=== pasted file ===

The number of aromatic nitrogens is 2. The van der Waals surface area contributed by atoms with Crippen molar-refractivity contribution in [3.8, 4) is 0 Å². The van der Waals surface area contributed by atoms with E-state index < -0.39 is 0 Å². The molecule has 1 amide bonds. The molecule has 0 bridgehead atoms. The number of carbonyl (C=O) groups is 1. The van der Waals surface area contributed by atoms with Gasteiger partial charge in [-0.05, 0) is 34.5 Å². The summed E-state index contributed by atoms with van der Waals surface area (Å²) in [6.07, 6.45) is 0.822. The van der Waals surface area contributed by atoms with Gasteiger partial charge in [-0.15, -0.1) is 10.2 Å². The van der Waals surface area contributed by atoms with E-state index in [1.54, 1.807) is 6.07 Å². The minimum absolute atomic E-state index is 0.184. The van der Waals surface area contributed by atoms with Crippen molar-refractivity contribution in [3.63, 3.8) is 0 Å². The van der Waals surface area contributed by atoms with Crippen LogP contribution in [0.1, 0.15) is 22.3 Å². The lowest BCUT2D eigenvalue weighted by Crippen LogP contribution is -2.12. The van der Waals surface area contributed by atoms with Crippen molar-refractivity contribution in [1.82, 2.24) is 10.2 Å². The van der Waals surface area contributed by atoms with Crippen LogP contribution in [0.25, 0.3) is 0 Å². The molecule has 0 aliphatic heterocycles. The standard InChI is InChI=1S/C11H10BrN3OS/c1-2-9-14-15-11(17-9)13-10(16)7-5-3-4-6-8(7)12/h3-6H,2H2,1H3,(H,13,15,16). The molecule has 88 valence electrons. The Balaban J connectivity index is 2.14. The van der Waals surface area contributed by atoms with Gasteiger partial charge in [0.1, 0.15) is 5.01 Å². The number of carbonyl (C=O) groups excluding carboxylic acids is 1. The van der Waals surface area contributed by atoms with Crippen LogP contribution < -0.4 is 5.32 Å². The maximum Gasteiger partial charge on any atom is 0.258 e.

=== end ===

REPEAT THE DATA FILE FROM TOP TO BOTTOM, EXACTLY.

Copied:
The number of aromatic nitrogens is 2. The van der Waals surface area contributed by atoms with Crippen molar-refractivity contribution in [3.8, 4) is 0 Å². The van der Waals surface area contributed by atoms with E-state index < -0.39 is 0 Å². The molecule has 1 amide bonds. The molecule has 0 bridgehead atoms. The number of carbonyl (C=O) groups is 1. The van der Waals surface area contributed by atoms with Gasteiger partial charge in [-0.05, 0) is 34.5 Å². The summed E-state index contributed by atoms with van der Waals surface area (Å²) in [6.07, 6.45) is 0.822. The van der Waals surface area contributed by atoms with Gasteiger partial charge in [-0.15, -0.1) is 10.2 Å². The van der Waals surface area contributed by atoms with E-state index in [1.54, 1.807) is 6.07 Å². The minimum absolute atomic E-state index is 0.184. The van der Waals surface area contributed by atoms with Crippen molar-refractivity contribution in [3.63, 3.8) is 0 Å². The van der Waals surface area contributed by atoms with Crippen LogP contribution in [0.1, 0.15) is 22.3 Å². The lowest BCUT2D eigenvalue weighted by Crippen LogP contribution is -2.12. The van der Waals surface area contributed by atoms with Crippen molar-refractivity contribution in [1.82, 2.24) is 10.2 Å². The van der Waals surface area contributed by atoms with Crippen LogP contribution in [0.25, 0.3) is 0 Å². The molecule has 0 aliphatic heterocycles. The standard InChI is InChI=1S/C11H10BrN3OS/c1-2-9-14-15-11(17-9)13-10(16)7-5-3-4-6-8(7)12/h3-6H,2H2,1H3,(H,13,15,16). The molecule has 88 valence electrons. The Balaban J connectivity index is 2.14. The van der Waals surface area contributed by atoms with Gasteiger partial charge in [0.1, 0.15) is 5.01 Å². The number of carbonyl (C=O) groups excluding carboxylic acids is 1. The van der Waals surface area contributed by atoms with Crippen LogP contribution < -0.4 is 5.32 Å². The maximum Gasteiger partial charge on any atom is 0.258 e.